Upstate South Carolina

Watershed

Natural Pet.

Pets at PAWS Need Homes, Donations
Anderson County PAWS is an open-intake shelter that provided help to approximately 7,000 animals last year. Kim Sanders, their director and veterinarian, says the goal of PAWS is to find loving and wonderful homes for all of the animals that come into their care.

Upstate Natural Awakenings would like to introduce you to a couple of their star residents. (read more…)

Tips to Keep Them Merry and Safe

Holidays promise joy and celebration, but the festivities can also lead to stress and anxiety for people and pets. It is important to remember that visiting strangers, a tree, shiny ornaments, gifts to sniff and food to beg for can pose danger for pets. (read more…)

Massage Keeps a Dog at Peak Health

(scroll to bottom for article regarding massage for cats)

Animals have performed massage on themselves or others since the dawn of time through natural grooming behaviors,” reports the Northwest School of Animal Massage, in Vashon, Washington. “Any animal’s quality of life can be enhanced with massage.” (read more…)

Anderson County PAWS is an open-intake shelter that provided help to approximately 7,000 animals last year. Kim Sanders, their director and veterinarian, says the goal of PAWS is to find loving and wonderful homes for all of the animals that come into their care.

Upstate Natural Awakenings would like to introduce you to a couple of their star residents. (read more…)

Simple Home Solutions that Help

An estimated 10 percent of Americans are allergic to household pets, with sensitivities to cats twice as common as to dogs, according to the American College of Allergy, Asthma and Immunology. Most people with cat allergies react to Fel d 1, a protein found on cat skin, although other cat allergens are found on the fur, in saliva and even in their urine, reports a study in The Journal of Allergy and Clinical Immunology.

The tiny Fel d 1 protein attached to a piece of airborne cat hair or skin can linger in the air for hours—much longer than a similarly released dog allergen. It’s also sticky, readily attaching to human skin and clothing, and can even easily transfer to cat-free public locations such as a classroom.

Male cats tend to produce more of this allergenic protein than females, especially if they’re not neutered. However, all cats produce the Fel d 1 protein, and it’s unrelated to the amount of feline dander or shedding. Thus, no truly hypoallergenic cat breed exists, yet some breeds may be better for allergic pet lovers, say Austrian researchers in a study published in the journal Clinical and Translational Allergy.

Many people are able to build up tolerance to their kitty over time. Before starting a relationship, first ensure the allergy is not severe. If allergy symptoms are more of a nuisance than a serious health threat, some options can help minimize the problem at home:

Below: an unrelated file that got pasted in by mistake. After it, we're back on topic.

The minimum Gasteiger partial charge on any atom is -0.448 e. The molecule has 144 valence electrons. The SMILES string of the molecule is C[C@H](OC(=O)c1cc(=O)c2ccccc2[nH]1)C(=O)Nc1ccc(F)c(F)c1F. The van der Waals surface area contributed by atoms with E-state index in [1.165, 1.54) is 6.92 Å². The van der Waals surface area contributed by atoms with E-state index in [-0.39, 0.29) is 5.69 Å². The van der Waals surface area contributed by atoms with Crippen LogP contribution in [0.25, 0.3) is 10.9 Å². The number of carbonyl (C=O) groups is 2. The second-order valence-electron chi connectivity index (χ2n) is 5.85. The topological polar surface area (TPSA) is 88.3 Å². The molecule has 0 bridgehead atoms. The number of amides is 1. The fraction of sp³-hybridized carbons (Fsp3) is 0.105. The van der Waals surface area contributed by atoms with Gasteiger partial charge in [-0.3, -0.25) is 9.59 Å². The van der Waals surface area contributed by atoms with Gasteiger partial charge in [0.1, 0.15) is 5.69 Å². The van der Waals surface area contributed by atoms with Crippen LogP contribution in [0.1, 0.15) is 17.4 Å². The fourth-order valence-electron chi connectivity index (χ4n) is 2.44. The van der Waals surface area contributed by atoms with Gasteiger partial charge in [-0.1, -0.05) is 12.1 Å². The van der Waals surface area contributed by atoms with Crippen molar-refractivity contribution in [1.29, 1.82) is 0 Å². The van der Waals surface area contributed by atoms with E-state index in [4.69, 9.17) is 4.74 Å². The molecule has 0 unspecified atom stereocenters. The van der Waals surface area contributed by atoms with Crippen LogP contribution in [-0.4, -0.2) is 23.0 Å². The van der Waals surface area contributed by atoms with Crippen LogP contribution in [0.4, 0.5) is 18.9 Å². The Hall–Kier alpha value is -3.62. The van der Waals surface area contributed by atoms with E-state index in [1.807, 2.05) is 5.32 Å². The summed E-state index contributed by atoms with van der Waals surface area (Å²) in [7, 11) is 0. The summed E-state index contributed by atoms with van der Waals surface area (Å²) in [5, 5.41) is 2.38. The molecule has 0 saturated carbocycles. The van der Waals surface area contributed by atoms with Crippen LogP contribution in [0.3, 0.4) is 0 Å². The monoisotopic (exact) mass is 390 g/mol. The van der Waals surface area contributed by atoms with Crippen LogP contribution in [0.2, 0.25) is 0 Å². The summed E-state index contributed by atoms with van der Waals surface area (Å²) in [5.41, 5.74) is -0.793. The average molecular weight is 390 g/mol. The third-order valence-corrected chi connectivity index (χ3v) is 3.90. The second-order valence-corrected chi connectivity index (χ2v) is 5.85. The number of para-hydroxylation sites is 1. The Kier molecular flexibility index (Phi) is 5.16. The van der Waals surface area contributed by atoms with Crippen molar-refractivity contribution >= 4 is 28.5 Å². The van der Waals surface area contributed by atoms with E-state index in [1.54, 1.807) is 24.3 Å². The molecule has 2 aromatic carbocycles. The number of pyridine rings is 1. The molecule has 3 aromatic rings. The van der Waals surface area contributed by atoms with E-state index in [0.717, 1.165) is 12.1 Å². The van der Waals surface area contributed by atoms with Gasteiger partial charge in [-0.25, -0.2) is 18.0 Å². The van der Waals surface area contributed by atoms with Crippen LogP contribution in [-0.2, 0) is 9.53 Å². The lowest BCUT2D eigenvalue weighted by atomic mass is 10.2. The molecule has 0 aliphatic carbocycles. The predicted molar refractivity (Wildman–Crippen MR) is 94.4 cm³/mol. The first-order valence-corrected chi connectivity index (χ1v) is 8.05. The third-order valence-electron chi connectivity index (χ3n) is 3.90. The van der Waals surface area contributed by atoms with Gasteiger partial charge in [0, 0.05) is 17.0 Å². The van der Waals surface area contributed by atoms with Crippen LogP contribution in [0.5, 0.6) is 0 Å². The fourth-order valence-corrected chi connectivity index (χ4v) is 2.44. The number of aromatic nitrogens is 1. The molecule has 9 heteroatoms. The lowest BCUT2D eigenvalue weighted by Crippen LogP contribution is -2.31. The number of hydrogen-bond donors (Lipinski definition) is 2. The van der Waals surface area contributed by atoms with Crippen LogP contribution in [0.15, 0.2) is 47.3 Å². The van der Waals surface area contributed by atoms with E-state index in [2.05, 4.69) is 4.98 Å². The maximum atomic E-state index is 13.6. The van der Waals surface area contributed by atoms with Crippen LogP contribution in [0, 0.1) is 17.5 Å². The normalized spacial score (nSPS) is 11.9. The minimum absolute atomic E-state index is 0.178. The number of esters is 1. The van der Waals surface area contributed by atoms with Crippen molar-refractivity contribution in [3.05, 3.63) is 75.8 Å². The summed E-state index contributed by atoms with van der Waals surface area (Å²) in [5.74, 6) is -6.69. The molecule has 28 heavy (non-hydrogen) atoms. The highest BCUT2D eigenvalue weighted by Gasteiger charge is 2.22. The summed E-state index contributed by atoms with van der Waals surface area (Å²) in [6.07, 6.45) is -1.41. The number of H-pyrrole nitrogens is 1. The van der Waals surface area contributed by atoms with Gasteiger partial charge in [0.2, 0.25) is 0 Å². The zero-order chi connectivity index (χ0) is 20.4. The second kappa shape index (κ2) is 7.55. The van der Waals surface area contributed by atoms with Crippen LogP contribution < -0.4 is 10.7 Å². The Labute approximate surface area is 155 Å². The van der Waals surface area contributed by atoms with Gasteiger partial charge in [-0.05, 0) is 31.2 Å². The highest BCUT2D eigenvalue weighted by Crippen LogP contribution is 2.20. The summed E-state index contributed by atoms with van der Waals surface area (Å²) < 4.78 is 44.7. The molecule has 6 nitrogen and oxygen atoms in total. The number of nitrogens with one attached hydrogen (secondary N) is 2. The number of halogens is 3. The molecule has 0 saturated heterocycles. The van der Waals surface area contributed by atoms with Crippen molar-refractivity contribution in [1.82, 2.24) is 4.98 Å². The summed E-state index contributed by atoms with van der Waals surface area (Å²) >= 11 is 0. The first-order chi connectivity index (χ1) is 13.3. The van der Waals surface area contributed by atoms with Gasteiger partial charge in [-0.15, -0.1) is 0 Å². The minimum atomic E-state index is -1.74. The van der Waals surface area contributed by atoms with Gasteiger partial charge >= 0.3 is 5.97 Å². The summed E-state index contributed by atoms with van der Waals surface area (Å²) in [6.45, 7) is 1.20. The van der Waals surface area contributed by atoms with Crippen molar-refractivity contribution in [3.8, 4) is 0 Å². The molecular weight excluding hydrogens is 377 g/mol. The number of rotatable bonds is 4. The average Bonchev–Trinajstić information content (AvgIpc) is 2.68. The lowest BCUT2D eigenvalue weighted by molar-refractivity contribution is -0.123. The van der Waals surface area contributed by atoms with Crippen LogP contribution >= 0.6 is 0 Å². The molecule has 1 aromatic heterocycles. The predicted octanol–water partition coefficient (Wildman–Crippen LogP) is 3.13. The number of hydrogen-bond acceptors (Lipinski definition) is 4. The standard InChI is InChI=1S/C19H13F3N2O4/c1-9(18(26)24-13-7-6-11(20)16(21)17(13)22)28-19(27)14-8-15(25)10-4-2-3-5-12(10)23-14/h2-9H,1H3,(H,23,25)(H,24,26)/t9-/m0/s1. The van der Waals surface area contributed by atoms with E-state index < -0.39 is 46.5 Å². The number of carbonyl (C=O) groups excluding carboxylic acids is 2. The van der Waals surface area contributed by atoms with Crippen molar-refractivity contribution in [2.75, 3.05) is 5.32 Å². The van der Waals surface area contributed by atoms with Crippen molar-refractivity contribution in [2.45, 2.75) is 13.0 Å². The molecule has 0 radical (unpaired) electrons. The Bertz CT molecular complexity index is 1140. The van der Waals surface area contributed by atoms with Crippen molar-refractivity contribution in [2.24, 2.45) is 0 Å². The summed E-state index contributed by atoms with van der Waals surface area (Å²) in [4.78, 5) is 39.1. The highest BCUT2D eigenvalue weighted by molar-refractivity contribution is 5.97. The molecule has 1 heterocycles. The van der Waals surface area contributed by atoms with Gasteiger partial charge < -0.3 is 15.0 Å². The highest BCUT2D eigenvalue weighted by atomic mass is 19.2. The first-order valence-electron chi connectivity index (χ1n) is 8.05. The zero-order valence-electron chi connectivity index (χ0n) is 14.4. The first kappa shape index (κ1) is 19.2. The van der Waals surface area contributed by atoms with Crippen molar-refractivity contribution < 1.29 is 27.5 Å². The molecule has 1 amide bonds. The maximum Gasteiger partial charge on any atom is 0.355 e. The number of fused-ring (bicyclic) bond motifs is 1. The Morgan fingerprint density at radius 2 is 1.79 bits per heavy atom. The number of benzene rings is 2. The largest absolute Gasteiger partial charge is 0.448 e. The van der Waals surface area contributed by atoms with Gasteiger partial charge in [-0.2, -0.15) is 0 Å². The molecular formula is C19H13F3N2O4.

• Consider making the bedroom of any affected family member a cat-free zone.

• Purchase a high-quality air purifier to clean the air of allergens and other pollutants.

• To prevent a buildup of allergens indoors, replace carpeting with hard flooring and drapes and curtains with non-fabric window coverings and if possible, avoid upholstered furniture.

• Clean the house often and thoroughly, including any surfaces that trap pet hair and dander like couch covers, pillows, bedding and pet beds.

• Wash bed linens at least weekly in hot water.

• Wash hands after handling the cat. After snuggling together, consider taking a shower and shampoo before retiring in order to avoid bringing kitty allergens to bed.

• Feed kitty an anti-inflammatory (grain-free), balanced and species-appropriate diet. Reducing or eliminating the allergenic and genetically modified (GMO) foods a cat eats reduces the allergenic quality of their saliva.

• Ensure optimal levels of essential fatty acids in their diet to reduce shedding and dander.

• Bathe the cat regularly, taking care to use only a safe, non-drying, herbal animal shampoo.

Karen Shaw Becker, a doctor of veterinary medicine, is a proactive integrative practitioner who consults internationally and writes for Mercola Healthy Pets.

 

10 BREEDS FOR ALLERGIC CAT LOVERS

1 Balinese

Sometimes called the “longhaired Siamese” for its luxurious coat, Balinese cats nevertheless produce less of the Fel d 1 protein than other breeds.

 

 

2 Russian Blue

Despite a short, double coat that is silky and plush to the touch, this cat also produces less Fel d 1 protein. They’re known for their loyalty and playful personality.

 

 

3 Bengal

Bengals’ uniquely fine fur requires less grooming than many others. Because they spend less time licking their fur, it contains less saliva and their dander is less likely to spread.

 

 

4 Devon Rex

The soft, short and curly coat of this playful breed—known for remaining “kittens at heart”—may normally include bare, furless patches. They shed less than many others.

 

 

5 Oriental Shorthair

The Oriental Shorthair encompasses more than 300 different colors and patterns, all with short, fine coats for minimal shedding. Regular grooming helps control dander.

 

 

6 Cornish Rex

Similar to the Devon Rex, but with a curly fur coat, the Cornish Rex has only a soft undercoat of down hair, compared with a typical three layers, including an undercoat, middle “awn”  hair and outer guard hair, so they shed less.

 

 

7 Siberian

Some people love the look of this long-haired, shaggy-coated cat. They also produce less Fel d 1 protein than other breeds, even those with far less fur.

 

 

8 LaPerm